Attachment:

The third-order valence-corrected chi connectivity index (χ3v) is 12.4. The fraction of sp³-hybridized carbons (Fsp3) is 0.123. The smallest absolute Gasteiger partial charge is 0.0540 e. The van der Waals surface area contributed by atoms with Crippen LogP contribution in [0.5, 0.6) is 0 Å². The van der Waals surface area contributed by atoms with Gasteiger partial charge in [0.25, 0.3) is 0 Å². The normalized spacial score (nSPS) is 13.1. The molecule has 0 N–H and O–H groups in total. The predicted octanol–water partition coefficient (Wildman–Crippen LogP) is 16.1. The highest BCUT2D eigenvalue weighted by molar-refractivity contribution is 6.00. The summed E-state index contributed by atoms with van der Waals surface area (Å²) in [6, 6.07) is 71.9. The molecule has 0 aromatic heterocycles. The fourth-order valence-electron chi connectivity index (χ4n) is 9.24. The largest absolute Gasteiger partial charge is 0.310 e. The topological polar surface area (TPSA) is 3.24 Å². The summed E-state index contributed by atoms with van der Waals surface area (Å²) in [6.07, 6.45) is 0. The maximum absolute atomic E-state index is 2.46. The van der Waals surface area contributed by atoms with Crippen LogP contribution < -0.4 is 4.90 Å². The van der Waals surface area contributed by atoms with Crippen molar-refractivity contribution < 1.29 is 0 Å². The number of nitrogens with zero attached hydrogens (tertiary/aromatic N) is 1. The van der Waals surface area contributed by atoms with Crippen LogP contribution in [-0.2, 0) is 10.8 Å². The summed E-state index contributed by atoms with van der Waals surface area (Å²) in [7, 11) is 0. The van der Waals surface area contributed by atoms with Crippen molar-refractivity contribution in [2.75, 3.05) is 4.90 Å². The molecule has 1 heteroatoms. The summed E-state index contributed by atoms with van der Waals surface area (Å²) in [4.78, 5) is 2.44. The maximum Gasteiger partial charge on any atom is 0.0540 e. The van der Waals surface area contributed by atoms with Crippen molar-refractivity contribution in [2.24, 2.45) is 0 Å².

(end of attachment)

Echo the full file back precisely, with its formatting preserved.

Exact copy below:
The third-order valence-corrected chi connectivity index (χ3v) is 12.4. The fraction of sp³-hybridized carbons (Fsp3) is 0.123. The smallest absolute Gasteiger partial charge is 0.0540 e. The van der Waals surface area contributed by atoms with Crippen LogP contribution in [0.5, 0.6) is 0 Å². The van der Waals surface area contributed by atoms with Gasteiger partial charge in [0.25, 0.3) is 0 Å². The normalized spacial score (nSPS) is 13.1. The molecule has 0 N–H and O–H groups in total. The predicted octanol–water partition coefficient (Wildman–Crippen LogP) is 16.1. The highest BCUT2D eigenvalue weighted by molar-refractivity contribution is 6.00. The summed E-state index contributed by atoms with van der Waals surface area (Å²) in [6, 6.07) is 71.9. The molecule has 0 aromatic heterocycles. The fourth-order valence-electron chi connectivity index (χ4n) is 9.24. The largest absolute Gasteiger partial charge is 0.310 e. The topological polar surface area (TPSA) is 3.24 Å². The summed E-state index contributed by atoms with van der Waals surface area (Å²) in [6.07, 6.45) is 0. The maximum absolute atomic E-state index is 2.46. The van der Waals surface area contributed by atoms with Crippen LogP contribution < -0.4 is 4.90 Å². The van der Waals surface area contributed by atoms with Crippen molar-refractivity contribution < 1.29 is 0 Å². The number of nitrogens with zero attached hydrogens (tertiary/aromatic N) is 1. The van der Waals surface area contributed by atoms with Crippen LogP contribution in [-0.2, 0) is 10.8 Å². The summed E-state index contributed by atoms with van der Waals surface area (Å²) in [7, 11) is 0. The van der Waals surface area contributed by atoms with Crippen molar-refractivity contribution in [2.75, 3.05) is 4.90 Å². The molecule has 1 heteroatoms. The summed E-state index contributed by atoms with van der Waals surface area (Å²) in [4.78, 5) is 2.44. The maximum Gasteiger partial charge on any atom is 0.0540 e. The van der Waals surface area contributed by atoms with Crippen molar-refractivity contribution in [2.24, 2.45) is 0 Å².